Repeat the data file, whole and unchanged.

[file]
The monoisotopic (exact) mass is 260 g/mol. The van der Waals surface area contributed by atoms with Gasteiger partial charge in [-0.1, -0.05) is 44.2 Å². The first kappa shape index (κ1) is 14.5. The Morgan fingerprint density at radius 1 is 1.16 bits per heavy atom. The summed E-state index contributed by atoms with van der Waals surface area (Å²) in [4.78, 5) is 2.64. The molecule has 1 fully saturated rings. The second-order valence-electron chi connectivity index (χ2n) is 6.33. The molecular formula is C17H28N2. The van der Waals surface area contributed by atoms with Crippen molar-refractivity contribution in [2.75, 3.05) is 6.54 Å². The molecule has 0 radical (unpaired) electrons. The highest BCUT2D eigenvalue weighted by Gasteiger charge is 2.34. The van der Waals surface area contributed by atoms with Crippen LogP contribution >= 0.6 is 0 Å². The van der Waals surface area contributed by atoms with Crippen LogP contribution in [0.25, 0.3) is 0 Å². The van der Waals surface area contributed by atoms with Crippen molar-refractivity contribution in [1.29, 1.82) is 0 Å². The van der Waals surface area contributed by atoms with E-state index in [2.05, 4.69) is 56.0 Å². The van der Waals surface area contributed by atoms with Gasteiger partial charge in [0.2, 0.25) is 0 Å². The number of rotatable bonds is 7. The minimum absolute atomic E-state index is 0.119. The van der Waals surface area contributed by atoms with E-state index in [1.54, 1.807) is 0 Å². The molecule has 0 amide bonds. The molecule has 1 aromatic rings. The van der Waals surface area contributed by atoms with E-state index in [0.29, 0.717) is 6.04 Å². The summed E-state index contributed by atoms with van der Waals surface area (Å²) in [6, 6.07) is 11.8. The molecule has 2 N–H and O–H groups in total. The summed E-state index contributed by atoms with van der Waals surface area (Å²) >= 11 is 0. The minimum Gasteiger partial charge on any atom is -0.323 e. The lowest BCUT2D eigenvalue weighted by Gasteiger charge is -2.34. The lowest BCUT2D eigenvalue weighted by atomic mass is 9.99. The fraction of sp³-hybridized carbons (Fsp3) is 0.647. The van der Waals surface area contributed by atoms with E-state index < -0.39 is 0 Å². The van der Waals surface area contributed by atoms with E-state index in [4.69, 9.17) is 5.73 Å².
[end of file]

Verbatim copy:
The monoisotopic (exact) mass is 260 g/mol. The van der Waals surface area contributed by atoms with Gasteiger partial charge in [-0.1, -0.05) is 44.2 Å². The first kappa shape index (κ1) is 14.5. The Morgan fingerprint density at radius 1 is 1.16 bits per heavy atom. The summed E-state index contributed by atoms with van der Waals surface area (Å²) in [4.78, 5) is 2.64. The molecule has 1 fully saturated rings. The second-order valence-electron chi connectivity index (χ2n) is 6.33. The molecular formula is C17H28N2. The van der Waals surface area contributed by atoms with Crippen molar-refractivity contribution in [2.75, 3.05) is 6.54 Å². The molecule has 0 radical (unpaired) electrons. The highest BCUT2D eigenvalue weighted by Gasteiger charge is 2.34. The van der Waals surface area contributed by atoms with Crippen LogP contribution >= 0.6 is 0 Å². The van der Waals surface area contributed by atoms with Crippen LogP contribution in [0.25, 0.3) is 0 Å². The van der Waals surface area contributed by atoms with Crippen molar-refractivity contribution in [1.29, 1.82) is 0 Å². The van der Waals surface area contributed by atoms with E-state index in [2.05, 4.69) is 56.0 Å². The van der Waals surface area contributed by atoms with Gasteiger partial charge in [0.2, 0.25) is 0 Å². The number of rotatable bonds is 7. The minimum absolute atomic E-state index is 0.119. The van der Waals surface area contributed by atoms with E-state index in [1.54, 1.807) is 0 Å². The molecule has 0 amide bonds. The molecule has 1 aromatic rings. The van der Waals surface area contributed by atoms with E-state index in [0.29, 0.717) is 6.04 Å². The summed E-state index contributed by atoms with van der Waals surface area (Å²) in [6, 6.07) is 11.8. The molecule has 2 N–H and O–H groups in total. The summed E-state index contributed by atoms with van der Waals surface area (Å²) >= 11 is 0. The minimum Gasteiger partial charge on any atom is -0.323 e. The lowest BCUT2D eigenvalue weighted by Gasteiger charge is -2.34. The lowest BCUT2D eigenvalue weighted by atomic mass is 9.99. The fraction of sp³-hybridized carbons (Fsp3) is 0.647. The van der Waals surface area contributed by atoms with E-state index < -0.39 is 0 Å². The van der Waals surface area contributed by atoms with E-state index in [4.69, 9.17) is 5.73 Å².